Higher Gas Prices Means More Motorcyclists – but Also More Fatalities

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Fuel Prices Directly Impact Vehicle Choice

As the summer approaches many Pennsylvanians will uncover their motorcycles and seek out the open road.  While it seems self-evident that improved weather would increase the number of motorcycles on the road, researchers have discovered another factor that strongly correlates to the number of motorcycles:  gas prices.  As the Memorial Day approaches and gas prices rise and perhaps soar, Americans seek out more efficient vehicles to lessen the impact on their bottom-line. However, this financially motivated decision is not without costs.  Unfortunately, advances in motorcycle safety have been significantly outpaced by advances in car safety.  As more people transition from a car, truck or SUV to a motorcycle, thousands of people will be at an increased risk of serious injury or death.

Car Safety Versus Motorcycle Safety

Since the 1960s, federal regulations, muckrakers, and litigation have pushed automakers to improve the safety of their vehicles.  Ralph Nader’s seminal 1965 work, Unsafe at Any Speed, began this trend of improving vehicle safety first focusing on the means to improve safety such as seat belts and a redesigned gear-shift.  Since that time automobile safety advances have included:

  • Anti-lock braking system
  • Front and rear seat-belts
  • Three-point seat belts
  • Traction control system
  • Airbags
  • Electronic stability controls
  • Lane-assist systems
  • Braking-assist systems
  • Blind-spot detection

These safety advances have ushered in an era significantly improved automobile safety with the rate of fatalities being cut in a third of the rate 40 years ago.

In contrast, while motorcycle safety statistics have improved, they have not done so at the rate of automobile safety with the fatality rate dropping only 14 percent over the same time period.  According to the researcher James Hedland, “With motorcycles, there’s not much you can do to improve safety. They’re just out there, hanging on their own.” He states that the best precaution a motorcyclist can take is to wear a helmet.

However, and tragically, the national trend has been downward in regard to both rates of helmet use and legal requirements to wear a helmet. As recently as 1975, all but 3 states required motorcyclists to wear helmets.  Today, that number is only 19.  In Pennsylvania for example, you are not legally required to wear a helmet if you are age 21 or older, have been licensed for less than two years or have completed a certified safety course. Estimates by the National Highway Traffic Safety Administration state that approximately 1,600 lives were saved by wearing a helmet.  However, an additional 700 lives could have been saved if helmet use was universal.

What Are the Main Causes of Motorcycle Accidents?

While every accident is unique, there are typically several major factors that contribute to motorcycle accidents.  These factors include:

  • Lack of civility on the road – Both motorcyclists and automobile drivers can be guilty of a lack of civility.  Refusing to let other vehicles merge, cutting off other drivers, tailgating, and road rage all significantly increase the likelihood of an accident.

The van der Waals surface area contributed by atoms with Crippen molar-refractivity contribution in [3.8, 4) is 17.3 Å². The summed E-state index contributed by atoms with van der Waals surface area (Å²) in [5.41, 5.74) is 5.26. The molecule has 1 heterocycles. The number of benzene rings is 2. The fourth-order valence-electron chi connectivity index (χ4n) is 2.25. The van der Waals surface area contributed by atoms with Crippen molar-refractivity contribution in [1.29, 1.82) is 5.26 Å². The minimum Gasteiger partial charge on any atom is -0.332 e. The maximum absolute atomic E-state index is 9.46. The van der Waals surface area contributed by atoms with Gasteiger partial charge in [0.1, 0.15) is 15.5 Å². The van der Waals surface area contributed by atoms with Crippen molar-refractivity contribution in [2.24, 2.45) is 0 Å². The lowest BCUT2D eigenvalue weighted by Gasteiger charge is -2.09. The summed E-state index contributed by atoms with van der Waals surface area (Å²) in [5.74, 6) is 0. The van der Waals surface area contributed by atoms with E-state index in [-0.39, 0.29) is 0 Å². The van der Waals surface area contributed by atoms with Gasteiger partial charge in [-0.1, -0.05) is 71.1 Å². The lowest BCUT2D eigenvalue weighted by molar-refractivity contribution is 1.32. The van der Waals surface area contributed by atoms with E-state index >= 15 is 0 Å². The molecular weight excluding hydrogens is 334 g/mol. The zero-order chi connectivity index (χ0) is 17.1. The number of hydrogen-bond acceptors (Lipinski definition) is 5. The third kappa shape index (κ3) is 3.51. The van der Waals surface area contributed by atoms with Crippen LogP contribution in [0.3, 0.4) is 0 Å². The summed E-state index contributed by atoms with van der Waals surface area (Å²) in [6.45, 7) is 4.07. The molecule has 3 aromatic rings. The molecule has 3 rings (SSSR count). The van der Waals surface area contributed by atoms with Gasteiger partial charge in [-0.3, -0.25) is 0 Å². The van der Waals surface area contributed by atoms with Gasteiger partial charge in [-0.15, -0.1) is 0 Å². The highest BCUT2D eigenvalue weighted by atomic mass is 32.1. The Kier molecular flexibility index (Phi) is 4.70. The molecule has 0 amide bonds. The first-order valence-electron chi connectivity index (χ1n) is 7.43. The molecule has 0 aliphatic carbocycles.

• Speeding or reckless driving – Speeding or reckless driving also greatly increase the risk of injury.  Motorcyclists often split lanes in heavy traffic which can surprise other drivers or entice other motorists to retaliate.
  • Lower visibility of a motorcycle – Undoubtedly the motorcycle is a much smaller vehicle than even the most compact of cars.  While this smaller size creates a nimble and fuel-efficient vehicle, the reduced profile also reduces its visibility to other motorists.
  • Distracted driving – The proliferation of cell phones and other electronic devices has significantly improved our access to information but have also increased the temptation to take our eyes off of the road and traffic.  The CDC estimates that in 2010 and 2011 over 3,000 people were killed each year due to a distracted driver.  Further, in 2010 nearly one-fifth of all accidents involved distracted driving.
  • Inexperienced riders – Like the January 1st rush at your local gym, higher gas prices entice many people into purchasing a motorcycle for the first time.  With new riders come inexperienced riders who are at a higher risk of being in an accident.
  • Failure to wear a helmet or protective gear – If you are unfortunate enough to be involved in a motorcycle accident, your decision to wear appropriate safety gear could protect you from catastrophic injury.  The U.S. Government Accountability Office (GAO) states, “laws requiring all motorcyclists to wear helmets are the only strategy proven to be effective in reducing fatalities.”
  • Driving while intoxicated (DUI) – Despite harsh DUI penalties, drivers and motorcyclists still choose to hit the road after exceeding the legal limit of .08 percent.  The CDC reports that among motorcyclists in fatal crashes, nearly 30% exceeded the legal BAC.

Thus as fuel prices continue to rise it is important that motorcyclists and drivers alike remain focused on the road while recognizing the glut of potentially inexperienced motorcyclists.  Vigilance on the road can prevent accidents and injuries ranging from minor scrapes and bruises to more serious broken bones, whiplash, or traumatic brain injuries.

Put Our Experience to Work for You

For more than 34 years The Reiff Law Firm have worked to secure compensation for Pennsylvanians injured in motorcycle and automobile accidents.  Our attorneys and staff speak to you first and then thoroughly investigate your case prior to formulating a legal strategy.  To schedule your free no-obligation consultation please contact us today by calling (215) 246-9000 or by using the contact us form.

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